Sport. War by other means. Discuss.
That last point is one I definitely want to write about more in the nearish future. How A-bombs and H-bombs have made all out war between Great Powers impossible, and caused an unprecedented outbreak of peace between Great Powers, and thus caused national rivalry to express itself in sport rather than war. That kind of thing.
Yes, I’m watching this bizarre game.
A commentator said of Brazil’s defenders that they are all over the place, or some such phrase, and added:
It’s like a testimonial match.
For you Brazil, ze turnament iss over.
My prediction? Germany 5 Brazil 2. My thinking? Momentum will shift. Brazil will be desperate - desperate - not to be further humiliated. Germany will spare them further humiliation and save their energy for the final.
Vee shell see.
Hansen and Shearer of the BBC are now raking it over at half time. Were Germany brilliant (Shearer), or Brazil awful (Hansen)?
LATER: I had a feeling about this game when I set the video recorder. But I hoped that it wouldn’t go to extra time because there is something else I want to record, starting at 11.30 pm. Please let regular time not end all square. Something tells me that my prayer will be answered.
FINAL SCORE: Brazil 1 Germany 7. Well, Brazil did score a goal. Right at the end. Just after Germany had missed making it eight nothing.
The Spaniards may now be feeling a bit less bad.
Because, the transition from regular city to giant hole is just too abrupt, and also maybe because the lighting looks different between the city and the hole:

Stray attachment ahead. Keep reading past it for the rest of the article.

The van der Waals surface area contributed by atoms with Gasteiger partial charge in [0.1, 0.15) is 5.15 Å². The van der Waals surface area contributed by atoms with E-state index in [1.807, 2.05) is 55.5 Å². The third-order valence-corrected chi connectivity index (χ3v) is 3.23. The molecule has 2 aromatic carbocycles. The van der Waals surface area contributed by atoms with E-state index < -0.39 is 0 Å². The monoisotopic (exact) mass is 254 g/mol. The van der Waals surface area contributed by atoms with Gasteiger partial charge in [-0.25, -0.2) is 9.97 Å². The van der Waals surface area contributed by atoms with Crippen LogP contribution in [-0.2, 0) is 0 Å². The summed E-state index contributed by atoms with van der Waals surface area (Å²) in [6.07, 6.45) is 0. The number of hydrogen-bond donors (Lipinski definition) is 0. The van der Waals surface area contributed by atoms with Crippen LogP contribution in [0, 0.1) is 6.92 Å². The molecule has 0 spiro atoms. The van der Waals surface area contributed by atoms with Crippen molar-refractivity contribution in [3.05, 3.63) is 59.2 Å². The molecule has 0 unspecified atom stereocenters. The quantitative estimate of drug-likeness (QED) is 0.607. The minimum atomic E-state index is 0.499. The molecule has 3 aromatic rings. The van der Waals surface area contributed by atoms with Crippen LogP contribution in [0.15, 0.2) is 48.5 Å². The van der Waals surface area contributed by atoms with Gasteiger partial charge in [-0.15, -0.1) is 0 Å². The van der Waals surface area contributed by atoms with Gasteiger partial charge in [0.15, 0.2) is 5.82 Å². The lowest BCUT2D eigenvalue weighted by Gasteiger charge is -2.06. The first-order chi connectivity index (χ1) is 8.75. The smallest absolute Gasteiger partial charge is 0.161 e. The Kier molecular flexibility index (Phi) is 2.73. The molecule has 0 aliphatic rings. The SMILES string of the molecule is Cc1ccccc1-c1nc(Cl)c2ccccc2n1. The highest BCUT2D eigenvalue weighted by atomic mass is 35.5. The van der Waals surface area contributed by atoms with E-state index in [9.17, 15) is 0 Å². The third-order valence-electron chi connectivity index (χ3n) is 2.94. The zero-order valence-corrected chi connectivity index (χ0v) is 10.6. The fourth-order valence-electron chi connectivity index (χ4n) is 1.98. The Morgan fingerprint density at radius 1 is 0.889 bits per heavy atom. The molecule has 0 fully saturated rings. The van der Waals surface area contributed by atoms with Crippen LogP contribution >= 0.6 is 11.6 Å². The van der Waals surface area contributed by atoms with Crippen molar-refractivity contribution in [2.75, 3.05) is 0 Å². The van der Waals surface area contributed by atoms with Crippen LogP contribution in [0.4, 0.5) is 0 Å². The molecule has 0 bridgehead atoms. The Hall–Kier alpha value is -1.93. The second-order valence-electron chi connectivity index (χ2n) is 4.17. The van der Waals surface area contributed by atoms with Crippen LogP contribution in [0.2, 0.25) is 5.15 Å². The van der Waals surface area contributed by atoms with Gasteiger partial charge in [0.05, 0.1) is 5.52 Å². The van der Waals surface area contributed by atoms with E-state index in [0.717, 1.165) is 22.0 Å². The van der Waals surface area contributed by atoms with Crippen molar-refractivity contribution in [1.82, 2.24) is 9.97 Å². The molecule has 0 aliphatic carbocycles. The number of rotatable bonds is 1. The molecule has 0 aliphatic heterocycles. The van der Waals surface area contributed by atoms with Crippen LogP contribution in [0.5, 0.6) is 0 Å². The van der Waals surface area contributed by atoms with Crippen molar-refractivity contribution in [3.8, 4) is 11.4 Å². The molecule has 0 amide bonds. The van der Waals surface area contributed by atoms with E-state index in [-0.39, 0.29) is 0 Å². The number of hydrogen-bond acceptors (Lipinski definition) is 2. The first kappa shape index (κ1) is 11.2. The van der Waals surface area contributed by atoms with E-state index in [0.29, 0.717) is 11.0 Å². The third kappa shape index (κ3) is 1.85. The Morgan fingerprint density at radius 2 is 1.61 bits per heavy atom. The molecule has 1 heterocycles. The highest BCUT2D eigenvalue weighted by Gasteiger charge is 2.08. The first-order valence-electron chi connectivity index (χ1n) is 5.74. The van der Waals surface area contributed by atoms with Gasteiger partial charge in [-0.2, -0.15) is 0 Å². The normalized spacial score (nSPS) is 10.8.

Not Photoshop, sadly.
And they found it at the Guatemalan Government Flickr site. And the Guatemalan Government isn’t going to make up a story like that, just for a laugh, now is it?
It swallowed up an entire three story building. A defective sewage pipe apparently.
Count your blessings.
Another of DT’s Friday ephemera last week was this graphic, showing the relative size of different big countries:
I share the general amazement at the size of Africa, but am surprised by other things too, such as how big America is compared to China, and how small India is compared to everyone, including even little old Western Europe.
But I would like also to have seen how Russia shapes up in such company. How big is Russia, compared to these other big places?
Mercator has a lot to answer for.
The quest for weird bridges continues:
This bridge was definitely rated a success, the proof being that having built one, they built another one next it, just like the first one. Presumably it helps if you have no ships trying to go underneath.
New category: South America. South America, well done.